By Howard Vlieger
Healthy soil contains a diverse balance of microbial life, a balance of bacteria and fungi and contains the full spectrum of the components of the soil food web.
Healthy soil should also be balanced from a nutritional standpoint, containing a broad -spectrum, elemental balance of macro- and micro-nutrients. While perfect elemental balance is not always indicative of healthy soil, a diverse microbial community can in many cases make up for certain shortcomings of the nutrient profile.
So, what is the best way to achieve healthy soil?
Identify the shortcomings of the soil by testing both the nutritional (for example, pH, availability of nutrients such as nitrogen, phosphorus, and potassium) and biological aspects (presence of bacteria, fungi, nematodes, etc.) of the soil. The Haney test and the Soil Food Web microbial analysis are examples of a biological assessment.
Those tests may suggest specific amendments to the soil, but cost usually plays a significant role in how quickly needed elemental improvements are made. From a cost and time standpoint, the use of cover crops is an ideal method for improving soil health. And the more diversity in the cover crop species, the faster the improvements can be made.
It is important to understand that each type of beneficial cover crop species will provide a different food source for a broader variety of microorganisms in the soil. Different plants make different sugars through photosynthesis and thus feed a unique set of micro-organisms. The more microbial diversity, the healthier the soil, and the better the structure for moisture penetration and movement up and down in the soil profile.
Tillage is very damaging to soil structure and the beneficial biological community within it, especially the fungal diversity. At times, tilling may be the only option, however, it is wise to minimize tillage as much as possible and, even then, use the least aggressive form available. Repeated tillage will, without a doubt, damage the health of the soil and establish an environment where weeds will thrive.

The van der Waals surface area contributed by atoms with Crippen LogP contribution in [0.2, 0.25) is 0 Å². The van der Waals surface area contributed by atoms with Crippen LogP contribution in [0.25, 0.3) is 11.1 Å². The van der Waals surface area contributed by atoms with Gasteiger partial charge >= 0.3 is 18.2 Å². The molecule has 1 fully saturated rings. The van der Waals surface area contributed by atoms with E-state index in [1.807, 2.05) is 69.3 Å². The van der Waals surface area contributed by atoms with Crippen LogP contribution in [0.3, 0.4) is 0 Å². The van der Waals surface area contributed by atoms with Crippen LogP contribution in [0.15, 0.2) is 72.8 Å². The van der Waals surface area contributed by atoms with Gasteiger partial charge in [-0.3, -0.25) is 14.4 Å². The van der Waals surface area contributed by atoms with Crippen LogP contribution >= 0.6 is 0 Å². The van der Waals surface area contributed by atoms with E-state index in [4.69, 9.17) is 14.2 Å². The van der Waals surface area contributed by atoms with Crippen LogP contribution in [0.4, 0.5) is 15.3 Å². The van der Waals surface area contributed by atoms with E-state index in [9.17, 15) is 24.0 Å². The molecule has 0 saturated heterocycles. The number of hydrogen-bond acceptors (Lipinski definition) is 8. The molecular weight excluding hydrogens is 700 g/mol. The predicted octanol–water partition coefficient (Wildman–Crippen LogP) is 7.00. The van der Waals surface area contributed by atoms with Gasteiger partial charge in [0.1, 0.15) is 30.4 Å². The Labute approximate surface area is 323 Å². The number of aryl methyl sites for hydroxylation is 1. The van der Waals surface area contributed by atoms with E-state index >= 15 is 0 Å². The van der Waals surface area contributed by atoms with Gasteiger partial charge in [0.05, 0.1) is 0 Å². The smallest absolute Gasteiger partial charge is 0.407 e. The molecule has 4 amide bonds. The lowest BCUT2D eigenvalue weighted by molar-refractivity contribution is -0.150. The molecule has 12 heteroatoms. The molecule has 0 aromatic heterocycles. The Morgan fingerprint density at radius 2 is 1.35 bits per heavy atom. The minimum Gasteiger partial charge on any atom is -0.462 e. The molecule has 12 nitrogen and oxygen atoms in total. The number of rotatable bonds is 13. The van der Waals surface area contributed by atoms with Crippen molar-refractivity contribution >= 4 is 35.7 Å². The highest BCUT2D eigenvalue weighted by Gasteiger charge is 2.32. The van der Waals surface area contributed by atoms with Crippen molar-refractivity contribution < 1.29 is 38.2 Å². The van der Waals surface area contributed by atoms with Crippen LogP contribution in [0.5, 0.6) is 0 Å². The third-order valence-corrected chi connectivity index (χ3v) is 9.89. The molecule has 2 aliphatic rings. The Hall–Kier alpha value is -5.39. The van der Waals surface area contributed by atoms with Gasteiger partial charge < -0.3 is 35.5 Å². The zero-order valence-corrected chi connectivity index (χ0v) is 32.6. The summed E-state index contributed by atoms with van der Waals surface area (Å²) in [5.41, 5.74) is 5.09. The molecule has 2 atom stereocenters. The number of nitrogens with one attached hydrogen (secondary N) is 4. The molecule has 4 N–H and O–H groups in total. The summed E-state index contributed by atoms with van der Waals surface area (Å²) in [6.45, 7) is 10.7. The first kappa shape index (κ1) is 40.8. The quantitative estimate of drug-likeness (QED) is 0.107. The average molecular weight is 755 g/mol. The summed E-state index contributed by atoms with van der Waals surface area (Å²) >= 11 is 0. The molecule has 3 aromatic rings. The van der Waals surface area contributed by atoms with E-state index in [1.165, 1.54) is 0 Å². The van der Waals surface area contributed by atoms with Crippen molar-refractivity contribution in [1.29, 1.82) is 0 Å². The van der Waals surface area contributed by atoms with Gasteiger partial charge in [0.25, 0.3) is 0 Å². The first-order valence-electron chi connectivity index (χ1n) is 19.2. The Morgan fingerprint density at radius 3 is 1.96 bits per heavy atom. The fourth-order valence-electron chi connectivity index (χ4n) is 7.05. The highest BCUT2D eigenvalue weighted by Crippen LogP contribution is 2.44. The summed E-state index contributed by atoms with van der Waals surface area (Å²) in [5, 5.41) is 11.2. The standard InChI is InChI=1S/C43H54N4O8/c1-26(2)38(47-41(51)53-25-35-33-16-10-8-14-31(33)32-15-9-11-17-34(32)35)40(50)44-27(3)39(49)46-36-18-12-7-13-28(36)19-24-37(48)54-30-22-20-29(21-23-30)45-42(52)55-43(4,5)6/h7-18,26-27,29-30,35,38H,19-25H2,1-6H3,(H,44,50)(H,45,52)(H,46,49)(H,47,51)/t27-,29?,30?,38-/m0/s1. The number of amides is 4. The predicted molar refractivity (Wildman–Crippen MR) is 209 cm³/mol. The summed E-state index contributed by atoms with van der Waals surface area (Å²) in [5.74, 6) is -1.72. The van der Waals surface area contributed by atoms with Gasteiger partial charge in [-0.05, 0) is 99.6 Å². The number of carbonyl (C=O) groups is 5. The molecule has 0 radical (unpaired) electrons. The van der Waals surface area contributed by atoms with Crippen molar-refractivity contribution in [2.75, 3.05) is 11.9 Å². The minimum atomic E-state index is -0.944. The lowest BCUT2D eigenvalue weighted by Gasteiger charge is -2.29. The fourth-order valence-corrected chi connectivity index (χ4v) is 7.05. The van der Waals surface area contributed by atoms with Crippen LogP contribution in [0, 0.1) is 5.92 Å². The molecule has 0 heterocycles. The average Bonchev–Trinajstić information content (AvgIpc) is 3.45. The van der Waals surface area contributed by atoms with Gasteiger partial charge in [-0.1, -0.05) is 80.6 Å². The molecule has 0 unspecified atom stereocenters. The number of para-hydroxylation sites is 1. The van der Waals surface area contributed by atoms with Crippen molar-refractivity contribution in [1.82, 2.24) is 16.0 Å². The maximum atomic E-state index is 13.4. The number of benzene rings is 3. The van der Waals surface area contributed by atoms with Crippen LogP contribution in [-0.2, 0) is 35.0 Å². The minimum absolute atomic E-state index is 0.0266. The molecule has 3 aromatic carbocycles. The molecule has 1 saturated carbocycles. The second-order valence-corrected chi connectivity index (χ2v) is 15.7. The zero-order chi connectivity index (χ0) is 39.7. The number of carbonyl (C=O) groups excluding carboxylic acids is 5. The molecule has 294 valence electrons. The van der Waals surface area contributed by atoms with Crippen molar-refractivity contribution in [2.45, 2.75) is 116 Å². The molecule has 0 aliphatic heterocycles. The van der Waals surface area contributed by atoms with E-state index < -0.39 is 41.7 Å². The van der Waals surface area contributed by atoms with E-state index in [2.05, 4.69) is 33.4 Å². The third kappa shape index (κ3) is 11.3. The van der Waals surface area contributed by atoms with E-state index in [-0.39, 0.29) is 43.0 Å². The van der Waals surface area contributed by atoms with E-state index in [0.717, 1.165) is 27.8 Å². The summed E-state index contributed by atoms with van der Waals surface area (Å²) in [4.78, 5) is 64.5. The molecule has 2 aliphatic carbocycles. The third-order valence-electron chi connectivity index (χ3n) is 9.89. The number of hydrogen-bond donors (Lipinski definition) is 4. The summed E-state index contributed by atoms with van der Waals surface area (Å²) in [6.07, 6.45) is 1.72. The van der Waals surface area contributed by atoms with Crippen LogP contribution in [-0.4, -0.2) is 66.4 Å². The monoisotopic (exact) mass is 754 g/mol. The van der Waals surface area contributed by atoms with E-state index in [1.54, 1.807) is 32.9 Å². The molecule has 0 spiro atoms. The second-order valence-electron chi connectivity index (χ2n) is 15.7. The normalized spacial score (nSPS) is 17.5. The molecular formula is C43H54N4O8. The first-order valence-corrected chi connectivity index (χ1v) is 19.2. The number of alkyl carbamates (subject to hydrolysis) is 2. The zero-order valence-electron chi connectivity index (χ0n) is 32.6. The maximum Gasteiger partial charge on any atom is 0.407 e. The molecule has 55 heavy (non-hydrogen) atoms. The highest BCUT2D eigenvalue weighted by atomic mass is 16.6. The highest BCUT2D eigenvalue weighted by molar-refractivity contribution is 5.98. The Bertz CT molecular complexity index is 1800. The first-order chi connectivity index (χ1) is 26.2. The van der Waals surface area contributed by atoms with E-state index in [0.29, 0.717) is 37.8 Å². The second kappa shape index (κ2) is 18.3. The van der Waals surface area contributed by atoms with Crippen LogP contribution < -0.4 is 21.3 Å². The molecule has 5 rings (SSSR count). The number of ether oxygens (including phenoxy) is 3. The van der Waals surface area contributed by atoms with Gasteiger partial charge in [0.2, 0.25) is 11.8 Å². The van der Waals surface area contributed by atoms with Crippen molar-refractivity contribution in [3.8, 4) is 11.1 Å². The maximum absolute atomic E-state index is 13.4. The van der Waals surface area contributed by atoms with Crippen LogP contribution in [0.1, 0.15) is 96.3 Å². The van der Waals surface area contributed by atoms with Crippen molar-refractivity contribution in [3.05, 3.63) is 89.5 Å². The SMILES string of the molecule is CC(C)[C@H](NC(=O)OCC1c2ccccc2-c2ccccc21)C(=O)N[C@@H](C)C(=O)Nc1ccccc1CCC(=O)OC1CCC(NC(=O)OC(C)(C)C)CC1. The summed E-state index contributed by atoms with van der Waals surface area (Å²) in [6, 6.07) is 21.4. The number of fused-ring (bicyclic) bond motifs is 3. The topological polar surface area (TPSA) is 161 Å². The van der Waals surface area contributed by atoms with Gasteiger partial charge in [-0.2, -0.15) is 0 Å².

With greater microbial diversity in the soil, there is greater availability of all nutrients for healthy plant growth. This is especially crucial for availability of micro-nutrients that, regrettably, plants often lack, including those plants in the mainstream food supply. By increasing the microbial population and diversity in a balanced fashion along with correction of any gross nutrient deficiencies with “soil friendly sources” of plant food, this accelerates the needed benefits for attaining healthy soil. The use of “well managed” grazing will expedite the time required for improving the soil health. (This could link to the livestock Case Study on grazing.)
In addition to the obvious benefit of producing healthier plants and foods, healthy soil provides a buffer against both flood and drought. Climate scientist and soil microbiologist Walter Jehne does an excellent job of explaining this. The spaces that exist between soil particles, created by earthworms, insects, strands of fungi, and a host of micro-organisms, absorb rain, are slower to dry out, and are less subject to erosion.
With minimal mechanical disturbance, an abundant presence of beneficial microorganisms, and balanced nutrient levels, your soil can return to and maintain good health. And you will have soil that produces healthy crops to feed healthy animals and healthy people.
[Author’s Note: As I began to research this brief description of “Healthy Soil,” I found only one source that could truly identify or describe it … in the book of Genesis beginning in chapters 1 and 2. In chapter 3, everything changed, and there was no longer truly healthy soil as a result of Adam and Eve’s act of disobedience. It strikes me that as we learn more and more about the inner workings of soil, the impact of mankind on soil health only becomes increasingly apparent.]